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Posts Tagged ‘soaker hose’

Pete and I are pretty new at this garden thing.  That’s not to say we haven’t jumped into the project with manic enthusiasm, but there have been some bleedingly obvious things we’ve missed.

When we first set up the garden, the weather was semi-tropical – hot with lots of rain, and everything grew like crazy.  Granted we had problems with powdery mildew, and the tomatoes were waterlogged, not to mention the whole garden flooding…but on the whole, we had abundant, reassuring growth.

Then, out of the blue, a heatwave hit, and everything in the garden just frizzled.

And…don’t laugh…we really didn’t know what had happened!  We had long discussions about the ph levels of the soil, and whether our plants were suffering from a viral wilt, or nematodes.  Then it dawned on us – we just hadn’t been watering them enough.  We felt like idiots, but understand that we had barely had to water the garden at all up until then, and it had been going gangbusters!

Pete now believes that because our soil was  in pretty poor condition to begin with, everything just died as the soil dried up.  It wasn’t very well conditioned yet or rich in organic material, so it simply wasn’t able to cope with the extreme temperature change.

Water itself wasn’t a problem – we had installed two 2000 litre water tanks earlier in the year, so we had a reasonable supply.  The tricky part was delivering it – a permanent irrigation system in the garden wasn’t possible because the chickens were rotating every few months, and they would dig out anything left in a bed prior to their arrival.

My clever husband and his equally clever brother Uncle Steve solved the problem in a most ingenious way.

Pete designed, and Uncle Steve installed, a modular system consisting of the following:

1. a permanent irrigation loop under the path, circling past all the beds,

2. a snap lock connector attached to the side of each bed, joined into the loop via a T-connector, and

3. a separate unit, consisting of a piece of pipe joined to a circle of soaker hose, hooked up to the snap lock connector at the side of each bed. The soaker hose – also known as a leaky hose – is an irrigation product designed to deliver a very slow constant watering to a given area.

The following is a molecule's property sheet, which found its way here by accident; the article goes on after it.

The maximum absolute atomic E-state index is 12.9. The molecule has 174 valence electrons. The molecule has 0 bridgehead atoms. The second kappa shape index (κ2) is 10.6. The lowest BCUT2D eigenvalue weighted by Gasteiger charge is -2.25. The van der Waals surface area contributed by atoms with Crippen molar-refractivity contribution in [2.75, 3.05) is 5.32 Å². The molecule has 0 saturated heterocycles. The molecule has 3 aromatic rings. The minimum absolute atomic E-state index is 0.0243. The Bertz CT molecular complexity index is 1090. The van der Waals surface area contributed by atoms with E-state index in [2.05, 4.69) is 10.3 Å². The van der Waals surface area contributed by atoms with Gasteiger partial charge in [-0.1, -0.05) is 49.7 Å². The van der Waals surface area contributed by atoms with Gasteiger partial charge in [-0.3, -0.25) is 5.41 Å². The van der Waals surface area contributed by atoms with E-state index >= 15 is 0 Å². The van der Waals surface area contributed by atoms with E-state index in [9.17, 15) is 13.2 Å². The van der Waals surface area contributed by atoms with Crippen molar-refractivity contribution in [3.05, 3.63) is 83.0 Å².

All the beds are hooked up in a connected loop back to the tanks, and all receive a good solid soaking once or twice a week.

When the chooks are rotated onto a given bed, the circle of hose is removed, and the connector for that bed is capped off with a bespoke plug, bypassing it for the period that the chickens are in residence.  Isn’t that clever?

To further improve water retention, we’ve invested in lucerne hay to use as mulch.  It’s expensive and will break down quickly, which means we’ll have to replace it regularly. However, as it breaks down it will improve the quality of the soil, and we think it’s worth doing that in the short term to try and bring our soil quality up to scratch.

After just a couple of good soakings, the garden has bounced back with a vengeance!

The sorrel, which had completely yellowed, is now green and lush again…

A portion of each bed is given over to growing chook food, and the lucerne planted here has taken off…

Our poor eggplants, after doing so well all year, suffered badly from the lack of water.  Yet after just a few deep waterings, they’ve started flowering again!  You can see the curled brown leaves, and the new growth starting to come through…

And this particular plant had tiny fruit which just didn’t develop for weeks – with water, they’re now all growing again…

The basil has recovered well and is now refusing to die!  Despite flowering, several of the plants are still producing large aromatic leaves…

The carrots which we forgot to harvest (I told you we were new at this!) are now a decent size…

I thought all the perennial leeks had died off, so I was chuffed today to find both a large one in amongst the purslane, and a cluster of self-seeded ones growing in the newly irrigated beds…

Finally, another lesson learnt – like most novice gardeners, when we first started, we bought seedlings.  We knew it was always going to be cheaper to grow from seed, but at the beginning, it was hard to believe that the price difference was actually going to be significant.

These strawberries are a great example.  When we first planted them, we bought strawberry seedlings at an exorbitant price – some of the slightly larger ones were $4 each.  To make things worse, none of them have done particularly well in the garden.

We’re trying again, but this time with a box of homegrown seedlings, costing just a few cents each.  Even if they don’t grow well again, at least we’re only out of pocket the price of a packet of seeds!

 

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